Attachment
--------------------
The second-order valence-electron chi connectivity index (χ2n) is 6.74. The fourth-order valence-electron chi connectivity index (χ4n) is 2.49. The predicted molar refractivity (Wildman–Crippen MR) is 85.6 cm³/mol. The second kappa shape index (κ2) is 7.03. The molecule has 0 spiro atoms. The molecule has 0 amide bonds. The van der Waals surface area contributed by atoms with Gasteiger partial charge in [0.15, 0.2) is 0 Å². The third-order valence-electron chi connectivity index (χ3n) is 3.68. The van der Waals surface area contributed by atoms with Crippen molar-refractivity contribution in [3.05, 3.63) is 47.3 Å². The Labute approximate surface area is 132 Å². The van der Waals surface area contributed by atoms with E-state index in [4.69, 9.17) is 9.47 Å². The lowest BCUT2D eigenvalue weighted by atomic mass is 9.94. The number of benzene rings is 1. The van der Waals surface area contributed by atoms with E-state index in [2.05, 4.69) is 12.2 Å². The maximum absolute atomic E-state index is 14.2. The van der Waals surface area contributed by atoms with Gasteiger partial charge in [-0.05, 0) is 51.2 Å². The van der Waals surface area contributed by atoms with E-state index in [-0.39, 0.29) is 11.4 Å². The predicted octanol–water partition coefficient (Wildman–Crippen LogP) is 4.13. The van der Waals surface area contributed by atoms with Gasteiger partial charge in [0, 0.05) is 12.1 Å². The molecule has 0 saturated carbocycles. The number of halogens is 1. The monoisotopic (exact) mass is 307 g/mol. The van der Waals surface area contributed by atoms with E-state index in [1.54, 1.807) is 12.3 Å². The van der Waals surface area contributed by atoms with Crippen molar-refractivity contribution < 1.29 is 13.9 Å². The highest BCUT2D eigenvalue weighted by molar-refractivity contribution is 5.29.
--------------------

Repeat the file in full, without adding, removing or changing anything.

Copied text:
The second-order valence-electron chi connectivity index (χ2n) is 6.74. The fourth-order valence-electron chi connectivity index (χ4n) is 2.49. The predicted molar refractivity (Wildman–Crippen MR) is 85.6 cm³/mol. The second kappa shape index (κ2) is 7.03. The molecule has 0 spiro atoms. The molecule has 0 amide bonds. The van der Waals surface area contributed by atoms with Gasteiger partial charge in [0.15, 0.2) is 0 Å². The third-order valence-electron chi connectivity index (χ3n) is 3.68. The van der Waals surface area contributed by atoms with Crippen molar-refractivity contribution in [3.05, 3.63) is 47.3 Å². The Labute approximate surface area is 132 Å². The van der Waals surface area contributed by atoms with E-state index in [4.69, 9.17) is 9.47 Å². The lowest BCUT2D eigenvalue weighted by atomic mass is 9.94. The number of benzene rings is 1. The van der Waals surface area contributed by atoms with E-state index in [2.05, 4.69) is 12.2 Å². The maximum absolute atomic E-state index is 14.2. The van der Waals surface area contributed by atoms with Gasteiger partial charge in [-0.05, 0) is 51.2 Å². The van der Waals surface area contributed by atoms with E-state index in [-0.39, 0.29) is 11.4 Å². The predicted octanol–water partition coefficient (Wildman–Crippen LogP) is 4.13. The van der Waals surface area contributed by atoms with Gasteiger partial charge in [0, 0.05) is 12.1 Å². The molecule has 0 saturated carbocycles. The number of halogens is 1. The monoisotopic (exact) mass is 307 g/mol. The van der Waals surface area contributed by atoms with E-state index in [1.54, 1.807) is 12.3 Å². The van der Waals surface area contributed by atoms with Crippen molar-refractivity contribution < 1.29 is 13.9 Å². The highest BCUT2D eigenvalue weighted by molar-refractivity contribution is 5.29.